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Two years ago in a Galaxy far far away this tree was entered in a styling contest. In view of the criticizm of issued by some of using nursery material and the so called instant bonsai mentality I thought I would post this series of pictures profiling one such endeavour with a nursery tree.

In 2005 the stock was selected as shown in the first photograph. The second photo shows the finished tree and the third pictures shows the same tree with some additional work performed this spring. Note that the tree is still alive and is prospering. It still has at least two more seasons before it will be worth showing. The dead wood elements still need more work and the foliage pads need further developing.
I've been a fan of your work since I took up bonsai, Vance. But I have to say that this tree just doesn't grab me. Sure, it's "better" then anything I've done. It's likely better then most of the stuff done by most of the people reading this, but I'm judging it based on the work you've done, not mine or other members'. Do YOU think it is some of your best work?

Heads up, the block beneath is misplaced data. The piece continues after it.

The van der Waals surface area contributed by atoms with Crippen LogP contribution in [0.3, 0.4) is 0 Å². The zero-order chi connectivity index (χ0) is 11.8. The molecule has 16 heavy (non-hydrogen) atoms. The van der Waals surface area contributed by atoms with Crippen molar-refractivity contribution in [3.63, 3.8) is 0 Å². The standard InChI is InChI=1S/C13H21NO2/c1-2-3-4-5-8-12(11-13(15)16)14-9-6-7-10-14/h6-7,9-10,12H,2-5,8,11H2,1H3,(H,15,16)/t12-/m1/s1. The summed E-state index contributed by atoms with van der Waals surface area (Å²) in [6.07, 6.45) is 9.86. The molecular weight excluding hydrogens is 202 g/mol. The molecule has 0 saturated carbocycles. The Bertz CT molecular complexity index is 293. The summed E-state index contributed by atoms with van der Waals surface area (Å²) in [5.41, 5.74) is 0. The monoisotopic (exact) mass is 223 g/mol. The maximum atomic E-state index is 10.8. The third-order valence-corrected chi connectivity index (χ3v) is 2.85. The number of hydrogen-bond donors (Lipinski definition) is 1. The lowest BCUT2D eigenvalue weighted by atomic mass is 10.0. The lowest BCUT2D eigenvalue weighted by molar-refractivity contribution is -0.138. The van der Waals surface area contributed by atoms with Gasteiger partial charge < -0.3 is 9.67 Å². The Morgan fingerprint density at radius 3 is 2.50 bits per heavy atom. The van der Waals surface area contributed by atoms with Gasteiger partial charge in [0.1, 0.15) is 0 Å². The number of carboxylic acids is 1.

Vance Wood

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I've been a fan of your work since I took up bonsai, Vance. But I have to say that this tree just doesn't grab me. Sure, it's "better" then anything I've done. It's likely better then most of the stuff done by most of the people reading this, but I'm judging it based on the work you've done, not mine or other members'. Do YOU think it is some of your best work?
Not yet, it is only two years in, but that was not the point of publishing it. I mostly wanted to show that it was still alive in rebutal to all of the recent comments about the demise of all "instant bonsai" attempts by way of contests and demonstrations.

At this stage with Shimpakus you have to be careful with the wiring process, it is very easy to retard new and delicate growth that you want to develop as quickly as possible. I figure another two maybe three years before this tree starts looking like I would like to show it. It also needs a different pot.